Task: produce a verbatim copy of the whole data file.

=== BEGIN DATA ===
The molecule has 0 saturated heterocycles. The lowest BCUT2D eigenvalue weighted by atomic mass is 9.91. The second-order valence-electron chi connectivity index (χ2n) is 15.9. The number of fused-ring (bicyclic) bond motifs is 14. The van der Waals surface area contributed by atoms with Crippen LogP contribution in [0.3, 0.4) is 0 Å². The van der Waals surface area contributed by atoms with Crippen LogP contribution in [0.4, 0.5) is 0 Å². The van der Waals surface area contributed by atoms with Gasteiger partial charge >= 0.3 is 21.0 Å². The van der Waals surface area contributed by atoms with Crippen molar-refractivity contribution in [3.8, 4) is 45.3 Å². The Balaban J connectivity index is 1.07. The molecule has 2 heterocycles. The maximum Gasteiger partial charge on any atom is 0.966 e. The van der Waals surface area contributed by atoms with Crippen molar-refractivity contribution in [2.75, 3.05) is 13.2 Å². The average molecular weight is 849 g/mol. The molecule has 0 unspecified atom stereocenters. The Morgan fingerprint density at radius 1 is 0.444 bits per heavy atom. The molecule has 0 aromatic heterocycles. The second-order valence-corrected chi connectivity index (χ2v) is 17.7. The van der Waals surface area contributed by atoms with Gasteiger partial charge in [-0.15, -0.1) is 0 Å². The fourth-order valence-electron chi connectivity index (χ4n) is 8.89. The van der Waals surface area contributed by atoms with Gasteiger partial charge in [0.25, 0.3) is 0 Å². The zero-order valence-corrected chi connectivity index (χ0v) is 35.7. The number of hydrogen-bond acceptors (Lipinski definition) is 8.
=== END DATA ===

The molecule has 0 saturated heterocycles. The lowest BCUT2D eigenvalue weighted by atomic mass is 9.91. The second-order valence-electron chi connectivity index (χ2n) is 15.9. The number of fused-ring (bicyclic) bond motifs is 14. The van der Waals surface area contributed by atoms with Crippen LogP contribution in [0.3, 0.4) is 0 Å². The van der Waals surface area contributed by atoms with Crippen LogP contribution in [0.4, 0.5) is 0 Å². The van der Waals surface area contributed by atoms with Gasteiger partial charge >= 0.3 is 21.0 Å². The van der Waals surface area contributed by atoms with Crippen molar-refractivity contribution in [3.8, 4) is 45.3 Å². The Balaban J connectivity index is 1.07. The molecule has 2 heterocycles. The maximum Gasteiger partial charge on any atom is 0.966 e. The van der Waals surface area contributed by atoms with Crippen molar-refractivity contribution in [2.75, 3.05) is 13.2 Å². The average molecular weight is 849 g/mol. The molecule has 0 unspecified atom stereocenters. The Morgan fingerprint density at radius 1 is 0.444 bits per heavy atom. The molecule has 0 aromatic heterocycles. The second-order valence-corrected chi connectivity index (χ2v) is 17.7. The van der Waals surface area contributed by atoms with Gasteiger partial charge in [-0.15, -0.1) is 0 Å². The fourth-order valence-electron chi connectivity index (χ4n) is 8.89. The van der Waals surface area contributed by atoms with Gasteiger partial charge in [0.25, 0.3) is 0 Å². The zero-order valence-corrected chi connectivity index (χ0v) is 35.7. The number of hydrogen-bond acceptors (Lipinski definition) is 8.